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  30. Emmanuel D
    Emmanuel D January 19, 2012 at 5:15 am | | Reply

    Same question as LE BERRE ==> Please, where did you purchase the blue little case for Ibgstar ??

    I just received my IBGStar today and having such a nice cover / case will be very very nice.

  31. Naplis
    Naplis January 20, 2012 at 1:21 pm | | Reply

    Emmenuel – where did you get yours from so fast? I have not seen them and my doc’s office hasn’t even heard of it yet.


  32. Emmanuel D
    Emmanuel D January 20, 2012 at 2:08 pm | | Reply

    Naplis –> I live in France and as Sanofi is a French company I think that the (wonderful, sorry !) Glucose Meter is available in France since September 2011.

    But if the author of this “paper” could answer us about the blue case it will be very nice ;-(

  33. DAVID
    DAVID January 24, 2012 at 8:09 pm | | Reply

    The iBGStar was recently approved in the US by the FDA. Sanofi is gearing up to launch by April 1, 2012. It should be available in doctor’s offices after that.

    1. naplis
      naplis January 25, 2012 at 5:39 am | | Reply

      Thanks David. That’s good news, but I wonder why it’ll take that long. My endos office still doesn’t know about it. Are you sure what you heard it right for the US? Other countries seem to have it already. Why are we always so slow to get new things?

  34. Don Frankenfeld
    Don Frankenfeld January 26, 2012 at 9:48 am | | Reply

    This product makes so much sense that I will buy one even though it seems a bit rough around the edges. Two obvious modifications for the future: First, a Bluetooth connection, to avoid the rather silly need (in today’s world) for a physical connection; Second, Siri integration, so those of us too lazy to type can simply dictate carb levels or other notes.

  35. Paul
    Paul February 11, 2012 at 8:22 am | | Reply

    I just got one of these today (picked it up yesterday from my diabetes clinic the in UK). I find it a bit of a mixed bag and am increasingly frustrated at not finding a BG meter that does the things I want!

    For the last year or so I’ve been using the Accu-Check Aviva Expert and was really liking the bolus calculation (I’m on MDI basal/bolus) so thats one thing that’s missing with this right away.

    I found out about the iBGStar at the same time as I got the accu-check so I’m a bit suprised Sanofi haven’t done more on the app development to include things like a bolus calc.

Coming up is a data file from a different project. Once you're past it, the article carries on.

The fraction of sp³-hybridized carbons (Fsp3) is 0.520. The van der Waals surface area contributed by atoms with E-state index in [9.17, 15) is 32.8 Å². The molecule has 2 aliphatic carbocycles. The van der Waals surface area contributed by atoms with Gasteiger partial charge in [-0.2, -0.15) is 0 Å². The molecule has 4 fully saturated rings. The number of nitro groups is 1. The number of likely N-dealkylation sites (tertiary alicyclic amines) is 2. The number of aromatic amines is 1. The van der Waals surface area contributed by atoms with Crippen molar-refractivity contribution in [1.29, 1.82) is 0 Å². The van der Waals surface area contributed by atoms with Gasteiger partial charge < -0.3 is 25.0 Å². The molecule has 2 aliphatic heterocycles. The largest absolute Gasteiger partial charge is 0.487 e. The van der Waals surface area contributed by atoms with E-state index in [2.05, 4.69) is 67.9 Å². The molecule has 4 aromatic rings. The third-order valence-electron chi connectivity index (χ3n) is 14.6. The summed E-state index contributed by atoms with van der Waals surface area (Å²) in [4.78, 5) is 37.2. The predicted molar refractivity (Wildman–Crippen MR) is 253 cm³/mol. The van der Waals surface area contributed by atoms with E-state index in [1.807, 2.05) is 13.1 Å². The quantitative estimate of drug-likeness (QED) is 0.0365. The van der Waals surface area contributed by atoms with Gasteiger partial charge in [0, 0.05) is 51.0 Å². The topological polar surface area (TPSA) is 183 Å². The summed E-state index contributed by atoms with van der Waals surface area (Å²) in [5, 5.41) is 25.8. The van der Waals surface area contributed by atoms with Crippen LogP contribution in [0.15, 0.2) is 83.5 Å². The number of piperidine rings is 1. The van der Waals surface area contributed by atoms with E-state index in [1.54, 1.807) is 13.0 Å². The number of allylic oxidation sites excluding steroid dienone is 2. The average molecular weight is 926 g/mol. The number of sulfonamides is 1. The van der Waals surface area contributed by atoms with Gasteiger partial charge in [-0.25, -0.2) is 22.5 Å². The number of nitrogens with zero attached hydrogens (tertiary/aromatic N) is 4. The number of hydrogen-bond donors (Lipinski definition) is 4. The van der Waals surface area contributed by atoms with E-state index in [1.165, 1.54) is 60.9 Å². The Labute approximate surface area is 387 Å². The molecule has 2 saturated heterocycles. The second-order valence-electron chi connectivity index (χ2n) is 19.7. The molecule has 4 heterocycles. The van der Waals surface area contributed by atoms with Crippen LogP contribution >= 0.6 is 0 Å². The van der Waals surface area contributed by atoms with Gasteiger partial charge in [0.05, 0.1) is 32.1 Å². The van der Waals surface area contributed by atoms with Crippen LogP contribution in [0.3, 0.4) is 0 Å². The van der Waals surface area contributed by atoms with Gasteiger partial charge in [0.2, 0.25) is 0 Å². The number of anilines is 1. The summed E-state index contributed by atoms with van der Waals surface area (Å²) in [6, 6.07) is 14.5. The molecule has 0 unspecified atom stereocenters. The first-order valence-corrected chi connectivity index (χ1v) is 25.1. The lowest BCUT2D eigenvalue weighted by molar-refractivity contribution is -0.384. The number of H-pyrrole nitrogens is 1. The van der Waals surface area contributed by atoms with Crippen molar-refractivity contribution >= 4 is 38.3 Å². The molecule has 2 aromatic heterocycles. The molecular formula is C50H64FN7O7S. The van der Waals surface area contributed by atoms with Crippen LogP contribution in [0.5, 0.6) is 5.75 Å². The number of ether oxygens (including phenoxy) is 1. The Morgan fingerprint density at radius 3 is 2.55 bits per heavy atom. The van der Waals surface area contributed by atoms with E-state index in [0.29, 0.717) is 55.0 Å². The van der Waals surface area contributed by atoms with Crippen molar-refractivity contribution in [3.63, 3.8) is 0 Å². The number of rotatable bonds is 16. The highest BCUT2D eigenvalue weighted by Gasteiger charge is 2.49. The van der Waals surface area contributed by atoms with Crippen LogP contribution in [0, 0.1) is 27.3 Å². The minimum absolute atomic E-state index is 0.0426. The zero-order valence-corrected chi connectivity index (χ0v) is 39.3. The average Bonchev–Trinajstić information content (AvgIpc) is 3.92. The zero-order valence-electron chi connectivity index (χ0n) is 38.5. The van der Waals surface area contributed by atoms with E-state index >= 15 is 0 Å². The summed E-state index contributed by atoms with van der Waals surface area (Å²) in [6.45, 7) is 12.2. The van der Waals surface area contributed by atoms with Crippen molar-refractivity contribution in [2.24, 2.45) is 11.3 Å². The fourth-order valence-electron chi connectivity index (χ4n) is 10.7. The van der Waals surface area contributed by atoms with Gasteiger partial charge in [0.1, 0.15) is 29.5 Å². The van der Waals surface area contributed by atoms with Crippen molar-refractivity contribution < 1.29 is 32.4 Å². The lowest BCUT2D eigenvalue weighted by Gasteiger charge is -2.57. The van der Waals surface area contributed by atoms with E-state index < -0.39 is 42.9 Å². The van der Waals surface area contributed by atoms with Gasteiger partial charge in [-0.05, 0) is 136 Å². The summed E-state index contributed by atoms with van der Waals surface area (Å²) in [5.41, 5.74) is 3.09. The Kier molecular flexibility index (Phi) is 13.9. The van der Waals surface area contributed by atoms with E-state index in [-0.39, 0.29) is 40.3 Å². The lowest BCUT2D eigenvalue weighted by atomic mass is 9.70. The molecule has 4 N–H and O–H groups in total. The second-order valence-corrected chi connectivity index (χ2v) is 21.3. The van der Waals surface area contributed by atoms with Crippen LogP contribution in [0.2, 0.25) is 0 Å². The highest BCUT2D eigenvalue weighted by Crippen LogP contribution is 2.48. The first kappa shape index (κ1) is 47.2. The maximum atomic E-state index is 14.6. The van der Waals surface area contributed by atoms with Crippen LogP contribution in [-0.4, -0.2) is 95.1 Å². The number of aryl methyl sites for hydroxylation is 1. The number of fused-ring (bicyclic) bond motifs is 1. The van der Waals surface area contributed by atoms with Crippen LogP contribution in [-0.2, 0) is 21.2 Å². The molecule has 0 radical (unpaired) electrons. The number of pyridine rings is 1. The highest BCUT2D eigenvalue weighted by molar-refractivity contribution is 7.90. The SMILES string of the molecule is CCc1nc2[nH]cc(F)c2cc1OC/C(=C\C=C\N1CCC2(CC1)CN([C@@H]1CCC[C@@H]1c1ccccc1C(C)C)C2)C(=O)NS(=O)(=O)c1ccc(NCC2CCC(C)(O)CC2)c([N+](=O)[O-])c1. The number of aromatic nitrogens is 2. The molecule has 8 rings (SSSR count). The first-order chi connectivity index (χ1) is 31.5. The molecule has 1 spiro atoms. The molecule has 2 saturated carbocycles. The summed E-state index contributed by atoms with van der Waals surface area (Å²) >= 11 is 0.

Really this thing feels a bit like one step forward 2 back – before the Accu-Check I was using the ultra-smart (lifescan) which had great logbook capability but was fiddly to enter data into. The Accu-Check Expert has lesser logging of everyday things (Excersise etc) but brought the bolus calc. Now with the iBGStar the interface via the ipod/phone is easier to use and it has good logging (at least on a par with the Ultrasmart) but I’ve lost the bolus calculation!

    At least being based on an iphone app, it should be relatively easy for sanofi to add more functionality… I do get frustrated that because of the demographics of diabetes (lots of older sufferers who just want “something simple” with a big screen and limited complexity, the main companies seem reluctant to put together something with all of the functionality that would be useful for more technically minded diabetics like me! I don’t want to have to keep a paper log book to spot trends between blood glucose, insulin intake, carb intake, excersise and life in general! The tech exists to do that in one place on an integrated device!!

    Anyway, long post… sorry! In short – the iBGStar has potential, but its not out and out great yet!


    1. eme
      eme February 12, 2012 at 1:05 pm | | Reply

      hi , i think i would have a problem having strips for this device , is there any chance it could work with one touch strips ? could u pls try that and tell me.
      and i would like to know the cost of its strips

  36. Naplis
    Naplis February 13, 2012 at 2:24 pm | | Reply

    It would be uber cool if this were available at the Apple Store as well as the local pharmacy. Maybe the liability would be too much for them to have a medical device in a computer store. Still. it would be cool to buy it there instead.

  37. DAVE
    DAVE February 13, 2012 at 6:02 pm | | Reply

    The local pharmacies will have it on the shelves by mid April.